Opposite effects of ketamine and deep brain stimulation on rat thalamocortical information processing.

Sofya P. Kulikova, Elena A. Tolmacheva, Paul Anderson, Julien Gaudias, Brendan Adams, Thomas Zheng, Didier Pinault

Research output: Contribution to journalArticle

36 Citations (Scopus)

Abstract

Sensory and cognitive deficits are common in schizophrenia. They are associated with abnormal brain rhythms, including disturbances in frequency (30'80 Hz) oscillations (GFO) in cortex-related networks. However, the underlying anatomofunctional mechanisms remain elusive. Clinical and experimental evidence suggests that these deficits result from a hyporegulation of glutamate N-methyl-D-aspartate receptors. Here we modeled these deficits in rats with ketamine, a non-competitive N-methyl-D-aspartate receptor antagonist and a translational psychotomimetic substance at subanesthetic doses. We tested the hypothesis that ketamine-induced sensory deficits involve an impairment of the ability of the thalamocortical (TC) system to discriminate the relevant information from the baseline activity. Furthermore, we wanted to assess whether ketamine disrupts synaptic plasticity in TC systems. We conducted multisite network recordings in the rat somatosensory TC system, natural stimulation of the vibrissae and high-frequency electrical stimulation (HFS) of the thalamus. A single systemic injection of ketamine increased the amount of baseline GFO, reduced the amplitude of the sensory-evoked TC response and decreased the power of the sensory-evoked GFO. Furthermore, cortical application of ketamine elicited local and distant increases in baseline GFO. The ketamine effects were transient. Unexpectedly, HFS of the TC pathway had opposite actions. In conclusion, ketamine and thalamic HFS have opposite effects on the ability of the somatosensory TC system to discriminate the sensory-evoked response from the baseline GFO during information processing. Investigating the link between the state and function of the TC system may conceptually be a key strategy to design innovative therapies against neuropsychiatric disorders.
Original languageEnglish
Pages (from-to)3407-3419
Number of pages13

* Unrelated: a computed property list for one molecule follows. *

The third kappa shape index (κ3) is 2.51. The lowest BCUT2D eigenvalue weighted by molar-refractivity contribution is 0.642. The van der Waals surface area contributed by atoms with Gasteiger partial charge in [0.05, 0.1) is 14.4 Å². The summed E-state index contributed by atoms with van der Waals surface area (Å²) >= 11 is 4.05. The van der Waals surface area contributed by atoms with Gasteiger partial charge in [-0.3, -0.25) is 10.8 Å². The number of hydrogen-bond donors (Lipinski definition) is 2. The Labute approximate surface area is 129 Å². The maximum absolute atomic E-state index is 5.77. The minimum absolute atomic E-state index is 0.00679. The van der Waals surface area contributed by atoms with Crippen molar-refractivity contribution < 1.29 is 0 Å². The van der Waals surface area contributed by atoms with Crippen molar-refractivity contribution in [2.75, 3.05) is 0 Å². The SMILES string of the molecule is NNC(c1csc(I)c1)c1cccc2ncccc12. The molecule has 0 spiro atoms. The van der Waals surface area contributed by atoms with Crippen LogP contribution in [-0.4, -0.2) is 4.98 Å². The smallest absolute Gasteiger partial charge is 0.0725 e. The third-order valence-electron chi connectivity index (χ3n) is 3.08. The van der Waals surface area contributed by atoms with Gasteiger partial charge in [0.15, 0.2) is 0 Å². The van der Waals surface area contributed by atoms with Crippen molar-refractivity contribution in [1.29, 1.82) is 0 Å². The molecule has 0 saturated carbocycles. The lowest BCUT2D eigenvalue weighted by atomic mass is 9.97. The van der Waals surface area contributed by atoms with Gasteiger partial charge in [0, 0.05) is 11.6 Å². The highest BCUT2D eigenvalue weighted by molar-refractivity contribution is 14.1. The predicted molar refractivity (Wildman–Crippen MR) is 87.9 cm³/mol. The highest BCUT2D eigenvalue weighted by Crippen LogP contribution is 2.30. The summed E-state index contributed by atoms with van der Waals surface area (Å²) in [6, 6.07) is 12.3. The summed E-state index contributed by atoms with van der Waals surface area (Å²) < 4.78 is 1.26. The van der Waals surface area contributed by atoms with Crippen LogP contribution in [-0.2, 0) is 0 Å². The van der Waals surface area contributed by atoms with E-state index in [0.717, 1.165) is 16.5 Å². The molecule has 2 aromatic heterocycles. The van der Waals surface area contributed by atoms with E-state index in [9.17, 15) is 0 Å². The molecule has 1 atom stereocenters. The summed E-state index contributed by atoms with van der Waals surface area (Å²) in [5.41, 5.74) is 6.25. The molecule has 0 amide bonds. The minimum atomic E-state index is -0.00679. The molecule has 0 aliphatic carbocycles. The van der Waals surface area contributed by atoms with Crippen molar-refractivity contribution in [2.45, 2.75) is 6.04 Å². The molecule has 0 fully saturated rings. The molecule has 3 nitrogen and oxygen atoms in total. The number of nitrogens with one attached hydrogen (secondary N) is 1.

JournalEuropean Journal of Neuroscience
Volume36
Issue number10
DOIs
Publication statusPublished - Nov 2012

Fingerprint

Deep Brain Stimulation
Ketamine
Automatic Data Processing
Electric Stimulation
Aptitude
N-Methyl-D-Aspartate Receptors
Vibrissae
Investigational Therapies
Neuronal Plasticity
Thalamus
Glutamic Acid
Schizophrenia
Injections
Brain

Cite this

Kulikova, Sofya P. ; Tolmacheva, Elena A. ; Anderson, Paul ; Gaudias, Julien ; Adams, Brendan ; Zheng, Thomas ; Pinault, Didier. / Opposite effects of ketamine and deep brain stimulation on rat thalamocortical information processing. In: European Journal of Neuroscience. 2012 ; Vol. 36, No. 10. pp. 3407-3419.
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abstract = "Sensory and cognitive deficits are common in schizophrenia. They are associated with abnormal brain rhythms, including disturbances in frequency (30'80 Hz) oscillations (GFO) in cortex-related networks. However, the underlying anatomofunctional mechanisms remain elusive. Clinical and experimental evidence suggests that these deficits result from a hyporegulation of glutamate N-methyl-D-aspartate receptors. Here we modeled these deficits in rats with ketamine, a non-competitive N-methyl-D-aspartate receptor antagonist and a translational psychotomimetic substance at subanesthetic doses. We tested the hypothesis that ketamine-induced sensory deficits involve an impairment of the ability of the thalamocortical (TC) system to discriminate the relevant information from the baseline activity. Furthermore, we wanted to assess whether ketamine disrupts synaptic plasticity in TC systems. We conducted multisite network recordings in the rat somatosensory TC system, natural stimulation of the vibrissae and high-frequency electrical stimulation (HFS) of the thalamus. A single systemic injection of ketamine increased the amount of baseline GFO, reduced the amplitude of the sensory-evoked TC response and decreased the power of the sensory-evoked GFO. Furthermore, cortical application of ketamine elicited local and distant increases in baseline GFO. The ketamine effects were transient. Unexpectedly, HFS of the TC pathway had opposite actions. In conclusion, ketamine and thalamic HFS have opposite effects on the ability of the somatosensory TC system to discriminate the sensory-evoked response from the baseline GFO during information processing. Investigating the link between the state and function of the TC system may conceptually be a key strategy to design innovative therapies against neuropsychiatric disorders.",
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Opposite effects of ketamine and deep brain stimulation on rat thalamocortical information processing. / Kulikova, Sofya P.; Tolmacheva, Elena A.; Anderson, Paul; Gaudias, Julien; Adams, Brendan; Zheng, Thomas; Pinault, Didier.

In: European Journal of Neuroscience, Vol. 36, No. 10, 11.2012, p. 3407-3419.

Research output: Contribution to journalArticle

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AU - Tolmacheva, Elena A.

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AU - Adams, Brendan

AU - Zheng, Thomas

AU - Pinault, Didier

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KW - High-frequency electrical stimulation

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